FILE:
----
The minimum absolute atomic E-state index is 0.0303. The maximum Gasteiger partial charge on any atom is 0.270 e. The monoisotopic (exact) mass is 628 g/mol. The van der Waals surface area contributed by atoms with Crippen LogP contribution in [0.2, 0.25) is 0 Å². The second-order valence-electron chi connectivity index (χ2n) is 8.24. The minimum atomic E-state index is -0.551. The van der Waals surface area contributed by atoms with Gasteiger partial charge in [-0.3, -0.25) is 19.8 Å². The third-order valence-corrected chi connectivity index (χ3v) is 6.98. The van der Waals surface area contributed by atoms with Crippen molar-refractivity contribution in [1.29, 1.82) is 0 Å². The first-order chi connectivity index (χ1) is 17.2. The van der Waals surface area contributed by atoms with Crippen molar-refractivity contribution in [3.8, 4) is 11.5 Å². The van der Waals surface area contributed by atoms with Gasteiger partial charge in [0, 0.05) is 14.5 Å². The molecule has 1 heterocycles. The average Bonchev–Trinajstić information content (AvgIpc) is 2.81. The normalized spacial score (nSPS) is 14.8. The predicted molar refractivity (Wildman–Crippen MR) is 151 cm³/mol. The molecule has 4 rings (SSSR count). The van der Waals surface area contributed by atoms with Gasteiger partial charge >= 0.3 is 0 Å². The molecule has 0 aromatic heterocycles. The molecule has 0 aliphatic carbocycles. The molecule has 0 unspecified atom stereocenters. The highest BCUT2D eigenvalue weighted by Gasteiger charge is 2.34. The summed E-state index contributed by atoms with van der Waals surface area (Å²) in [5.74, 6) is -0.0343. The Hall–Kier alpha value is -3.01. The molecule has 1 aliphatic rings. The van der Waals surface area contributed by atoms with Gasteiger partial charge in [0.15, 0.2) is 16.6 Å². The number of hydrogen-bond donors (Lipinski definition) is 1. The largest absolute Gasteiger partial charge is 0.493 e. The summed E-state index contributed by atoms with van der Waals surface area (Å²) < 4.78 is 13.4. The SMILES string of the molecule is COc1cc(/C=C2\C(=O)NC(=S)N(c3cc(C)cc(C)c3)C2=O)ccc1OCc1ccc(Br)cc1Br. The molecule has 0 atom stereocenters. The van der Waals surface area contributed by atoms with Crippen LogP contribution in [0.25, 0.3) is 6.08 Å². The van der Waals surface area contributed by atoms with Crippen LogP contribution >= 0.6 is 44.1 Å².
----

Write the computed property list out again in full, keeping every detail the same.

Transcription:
The minimum absolute atomic E-state index is 0.0303. The maximum Gasteiger partial charge on any atom is 0.270 e. The monoisotopic (exact) mass is 628 g/mol. The van der Waals surface area contributed by atoms with Crippen LogP contribution in [0.2, 0.25) is 0 Å². The second-order valence-electron chi connectivity index (χ2n) is 8.24. The minimum atomic E-state index is -0.551. The van der Waals surface area contributed by atoms with Gasteiger partial charge in [-0.3, -0.25) is 19.8 Å². The third-order valence-corrected chi connectivity index (χ3v) is 6.98. The van der Waals surface area contributed by atoms with Crippen molar-refractivity contribution in [1.29, 1.82) is 0 Å². The first-order chi connectivity index (χ1) is 17.2. The van der Waals surface area contributed by atoms with Crippen molar-refractivity contribution in [3.8, 4) is 11.5 Å². The van der Waals surface area contributed by atoms with Gasteiger partial charge in [0, 0.05) is 14.5 Å². The molecule has 1 heterocycles. The average Bonchev–Trinajstić information content (AvgIpc) is 2.81. The normalized spacial score (nSPS) is 14.8. The predicted molar refractivity (Wildman–Crippen MR) is 151 cm³/mol. The molecule has 4 rings (SSSR count). The van der Waals surface area contributed by atoms with Gasteiger partial charge >= 0.3 is 0 Å². The molecule has 0 aromatic heterocycles. The molecule has 0 aliphatic carbocycles. The molecule has 0 unspecified atom stereocenters. The highest BCUT2D eigenvalue weighted by Gasteiger charge is 2.34. The summed E-state index contributed by atoms with van der Waals surface area (Å²) in [5.74, 6) is -0.0343. The Hall–Kier alpha value is -3.01. The molecule has 1 aliphatic rings. The van der Waals surface area contributed by atoms with Gasteiger partial charge in [0.15, 0.2) is 16.6 Å². The number of hydrogen-bond donors (Lipinski definition) is 1. The largest absolute Gasteiger partial charge is 0.493 e. The summed E-state index contributed by atoms with van der Waals surface area (Å²) < 4.78 is 13.4. The SMILES string of the molecule is COc1cc(/C=C2\C(=O)NC(=S)N(c3cc(C)cc(C)c3)C2=O)ccc1OCc1ccc(Br)cc1Br. The molecule has 0 atom stereocenters. The van der Waals surface area contributed by atoms with Crippen LogP contribution in [0.25, 0.3) is 6.08 Å². The van der Waals surface area contributed by atoms with Crippen LogP contribution >= 0.6 is 44.1 Å².